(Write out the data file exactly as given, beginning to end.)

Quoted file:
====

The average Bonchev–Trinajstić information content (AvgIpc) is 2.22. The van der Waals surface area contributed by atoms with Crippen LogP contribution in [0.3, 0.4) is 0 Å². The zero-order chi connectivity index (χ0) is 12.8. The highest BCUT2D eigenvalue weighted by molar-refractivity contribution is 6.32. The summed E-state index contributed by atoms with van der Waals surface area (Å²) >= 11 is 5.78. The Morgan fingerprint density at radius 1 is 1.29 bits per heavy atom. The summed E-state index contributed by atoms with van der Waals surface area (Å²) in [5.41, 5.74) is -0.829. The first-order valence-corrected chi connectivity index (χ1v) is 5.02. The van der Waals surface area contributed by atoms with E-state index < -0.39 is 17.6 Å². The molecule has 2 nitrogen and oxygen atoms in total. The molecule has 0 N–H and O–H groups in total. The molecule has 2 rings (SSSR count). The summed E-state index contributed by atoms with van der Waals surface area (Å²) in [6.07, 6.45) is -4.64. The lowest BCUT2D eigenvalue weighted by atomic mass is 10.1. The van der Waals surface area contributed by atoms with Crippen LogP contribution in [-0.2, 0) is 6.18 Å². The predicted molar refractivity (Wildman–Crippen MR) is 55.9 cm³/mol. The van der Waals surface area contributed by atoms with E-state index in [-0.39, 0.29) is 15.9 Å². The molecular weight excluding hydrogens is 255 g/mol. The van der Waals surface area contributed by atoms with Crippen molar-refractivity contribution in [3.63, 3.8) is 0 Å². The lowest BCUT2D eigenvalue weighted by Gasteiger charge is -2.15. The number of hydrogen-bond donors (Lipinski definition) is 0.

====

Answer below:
The average Bonchev–Trinajstić information content (AvgIpc) is 2.22. The van der Waals surface area contributed by atoms with Crippen LogP contribution in [0.3, 0.4) is 0 Å². The zero-order chi connectivity index (χ0) is 12.8. The highest BCUT2D eigenvalue weighted by molar-refractivity contribution is 6.32. The summed E-state index contributed by atoms with van der Waals surface area (Å²) >= 11 is 5.78. The Morgan fingerprint density at radius 1 is 1.29 bits per heavy atom. The summed E-state index contributed by atoms with van der Waals surface area (Å²) in [5.41, 5.74) is -0.829. The first-order valence-corrected chi connectivity index (χ1v) is 5.02. The van der Waals surface area contributed by atoms with E-state index < -0.39 is 17.6 Å². The molecule has 2 nitrogen and oxygen atoms in total. The molecule has 0 N–H and O–H groups in total. The molecule has 2 rings (SSSR count). The summed E-state index contributed by atoms with van der Waals surface area (Å²) in [6.07, 6.45) is -4.64. The lowest BCUT2D eigenvalue weighted by atomic mass is 10.1. The van der Waals surface area contributed by atoms with Crippen LogP contribution in [-0.2, 0) is 6.18 Å². The predicted molar refractivity (Wildman–Crippen MR) is 55.9 cm³/mol. The van der Waals surface area contributed by atoms with E-state index in [-0.39, 0.29) is 15.9 Å². The molecular weight excluding hydrogens is 255 g/mol. The van der Waals surface area contributed by atoms with Crippen molar-refractivity contribution in [3.63, 3.8) is 0 Å². The lowest BCUT2D eigenvalue weighted by Gasteiger charge is -2.15. The number of hydrogen-bond donors (Lipinski definition) is 0.